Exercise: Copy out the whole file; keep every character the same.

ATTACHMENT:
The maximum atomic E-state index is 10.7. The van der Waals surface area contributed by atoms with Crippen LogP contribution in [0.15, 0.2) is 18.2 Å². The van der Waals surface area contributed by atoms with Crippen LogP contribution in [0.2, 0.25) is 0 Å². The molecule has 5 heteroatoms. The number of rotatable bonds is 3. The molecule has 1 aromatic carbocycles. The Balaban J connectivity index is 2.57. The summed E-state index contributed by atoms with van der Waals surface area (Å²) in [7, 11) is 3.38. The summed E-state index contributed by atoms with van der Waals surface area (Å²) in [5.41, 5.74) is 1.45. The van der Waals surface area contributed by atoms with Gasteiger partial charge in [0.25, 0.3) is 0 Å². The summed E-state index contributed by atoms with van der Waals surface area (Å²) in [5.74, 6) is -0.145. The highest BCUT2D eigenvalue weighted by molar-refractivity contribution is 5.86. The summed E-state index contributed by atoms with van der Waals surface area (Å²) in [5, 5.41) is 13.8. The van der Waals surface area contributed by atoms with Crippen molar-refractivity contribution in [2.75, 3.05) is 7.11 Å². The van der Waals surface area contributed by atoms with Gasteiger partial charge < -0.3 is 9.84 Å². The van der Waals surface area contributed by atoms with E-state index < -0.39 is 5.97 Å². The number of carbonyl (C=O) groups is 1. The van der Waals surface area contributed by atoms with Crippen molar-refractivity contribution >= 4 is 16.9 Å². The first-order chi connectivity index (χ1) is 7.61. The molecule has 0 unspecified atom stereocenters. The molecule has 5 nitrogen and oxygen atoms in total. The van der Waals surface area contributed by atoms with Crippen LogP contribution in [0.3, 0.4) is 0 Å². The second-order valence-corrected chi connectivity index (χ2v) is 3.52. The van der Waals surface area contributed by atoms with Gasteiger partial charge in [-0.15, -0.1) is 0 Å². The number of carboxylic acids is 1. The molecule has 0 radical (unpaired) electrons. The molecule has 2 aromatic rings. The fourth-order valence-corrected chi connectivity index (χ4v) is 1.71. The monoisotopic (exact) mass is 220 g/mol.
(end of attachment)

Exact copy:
The maximum atomic E-state index is 10.7. The van der Waals surface area contributed by atoms with Crippen LogP contribution in [0.15, 0.2) is 18.2 Å². The van der Waals surface area contributed by atoms with Crippen LogP contribution in [0.2, 0.25) is 0 Å². The molecule has 5 heteroatoms. The number of rotatable bonds is 3. The molecule has 1 aromatic carbocycles. The Balaban J connectivity index is 2.57. The summed E-state index contributed by atoms with van der Waals surface area (Å²) in [7, 11) is 3.38. The summed E-state index contributed by atoms with van der Waals surface area (Å²) in [5.41, 5.74) is 1.45. The van der Waals surface area contributed by atoms with Gasteiger partial charge in [0.25, 0.3) is 0 Å². The summed E-state index contributed by atoms with van der Waals surface area (Å²) in [5.74, 6) is -0.145. The highest BCUT2D eigenvalue weighted by molar-refractivity contribution is 5.86. The summed E-state index contributed by atoms with van der Waals surface area (Å²) in [5, 5.41) is 13.8. The van der Waals surface area contributed by atoms with Crippen molar-refractivity contribution in [2.75, 3.05) is 7.11 Å². The van der Waals surface area contributed by atoms with Gasteiger partial charge < -0.3 is 9.84 Å². The van der Waals surface area contributed by atoms with E-state index < -0.39 is 5.97 Å². The number of carbonyl (C=O) groups is 1. The van der Waals surface area contributed by atoms with Crippen molar-refractivity contribution >= 4 is 16.9 Å². The first-order chi connectivity index (χ1) is 7.61. The molecule has 0 unspecified atom stereocenters. The molecule has 5 nitrogen and oxygen atoms in total. The van der Waals surface area contributed by atoms with Crippen LogP contribution in [0.3, 0.4) is 0 Å². The second-order valence-corrected chi connectivity index (χ2v) is 3.52. The van der Waals surface area contributed by atoms with Gasteiger partial charge in [-0.15, -0.1) is 0 Å². The number of carboxylic acids is 1. The molecule has 0 radical (unpaired) electrons. The molecule has 2 aromatic rings. The fourth-order valence-corrected chi connectivity index (χ4v) is 1.71. The monoisotopic (exact) mass is 220 g/mol.